L arrives onto the scene and discovers that Light’s page falls into a fire burning it up. The Death Note is then found washed up on the shore, where it’s taken by an unknown man. We then jump 2 days into the future and learn that Light is in a coma and that the killings haven’t stopped. L is reprimanded for his actions, despite still believing that Light is Kira. The scene shifts to the hospital where the man who finds the Death Note enters Light’s room and gives it to him while he’s knocked out.

Lakeith Stanfield and Nat Wolff in the Netflix Original Film “Death Note”

Light then slowly awakes, discovers the Death Note and hides it behind his pillow. Soon after, Light’s father James arrives and reveals that he knows his son is Kira. This is proven by him showing Light a picture of the man who killed his mother, which was previously locked in his personal safe before Light took it out to use the Death Note on. Conflicted, James asks his kid to explain how he is still alive and how he goes about kill people.

It’s then revealed that before Light left the high school (Just as the cops arrived) he wrote down that Mia would fall to her death from the Ferris wheel, but Light would land in the water. His page was meant to fall in the fire saving him from the Death Note’s power. Furthermore, Light also wrote that a doctor would pull him from the water, revive him, put Light into what appeared to be a coma, and then commit suicide two days later. As for the Death Note, Light also planned its fate out before he left. In the Death Note, he picked a criminal and caused him to find the book, begin writing down names (presumably to clear Light’s name), and then return the book to him at the hospital before he died.

Every event from the moment Light begins writing after Mia demands the book at the dance was contrived and planned out via the Death Note. Yet, at the same time as Light explains this to his father, L breaks into Mia’s room and discovers a piece of the book. Fueled by rage, he takes the page out, grabs a pen, and stares down at it as if he’s going to write Light’s name. Ryuk (a death god and the books true owner) then appears in the shadows, laughs, and says “Humans are so interesting.”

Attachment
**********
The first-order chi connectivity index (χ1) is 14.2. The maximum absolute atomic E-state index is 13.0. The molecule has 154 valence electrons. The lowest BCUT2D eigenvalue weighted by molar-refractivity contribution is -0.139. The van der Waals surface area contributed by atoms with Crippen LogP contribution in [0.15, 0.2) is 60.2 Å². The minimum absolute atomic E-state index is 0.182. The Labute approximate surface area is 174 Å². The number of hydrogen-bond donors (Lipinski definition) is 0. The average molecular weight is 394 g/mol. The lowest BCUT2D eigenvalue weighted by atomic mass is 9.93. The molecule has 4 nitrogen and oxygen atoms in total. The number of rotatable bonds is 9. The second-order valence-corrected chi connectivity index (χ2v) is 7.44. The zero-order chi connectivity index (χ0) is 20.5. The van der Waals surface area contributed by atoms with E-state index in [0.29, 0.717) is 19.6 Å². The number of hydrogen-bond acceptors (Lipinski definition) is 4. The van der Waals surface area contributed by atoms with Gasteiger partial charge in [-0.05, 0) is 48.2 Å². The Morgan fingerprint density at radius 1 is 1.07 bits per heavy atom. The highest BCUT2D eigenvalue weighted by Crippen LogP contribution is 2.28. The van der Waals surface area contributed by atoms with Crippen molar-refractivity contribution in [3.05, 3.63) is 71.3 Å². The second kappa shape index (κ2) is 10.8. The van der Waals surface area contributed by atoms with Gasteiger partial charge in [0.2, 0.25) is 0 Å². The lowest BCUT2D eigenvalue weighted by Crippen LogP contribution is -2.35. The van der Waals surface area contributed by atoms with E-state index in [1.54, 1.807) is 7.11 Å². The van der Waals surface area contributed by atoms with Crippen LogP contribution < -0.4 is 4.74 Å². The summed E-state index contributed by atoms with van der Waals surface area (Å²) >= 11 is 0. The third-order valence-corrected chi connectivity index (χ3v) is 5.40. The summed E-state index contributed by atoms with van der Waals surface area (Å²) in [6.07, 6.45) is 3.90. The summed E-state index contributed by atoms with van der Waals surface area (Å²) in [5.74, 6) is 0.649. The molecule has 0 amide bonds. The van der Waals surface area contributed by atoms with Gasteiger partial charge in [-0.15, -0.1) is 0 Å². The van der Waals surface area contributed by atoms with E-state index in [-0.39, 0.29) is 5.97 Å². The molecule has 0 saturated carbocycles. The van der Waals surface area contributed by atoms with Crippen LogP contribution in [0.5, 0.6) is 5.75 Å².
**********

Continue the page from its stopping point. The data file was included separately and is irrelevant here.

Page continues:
Death Note then cuts to black without the fate of Light known to the viewer, presumably setting the movie up for a sequel. The entire ending of Death Note is meant to fool the viewer into thinking Light hadn’t planned for any of these events. It’s meant to show that, even despite all the chaos, he was still in control of what was happening.

While we can’t say for certain, it’s highly unlikely that L will write down Light’s name and kill him. Even though it appears that he does, we never truly see what L does or the aftermath of him finding the note book. Much of this could be attributed to the fact that there is a possible sequel on the way, so its lack of explanation could simply be so the writers don’t back themselves into a corner. Death Note is meant to be left up to the viewer so they can decide what events take place. This entire ending is a clear departure from any of the events in the anime (which we won’t spoil here) so we cannot say for certain what the next chapter might bring.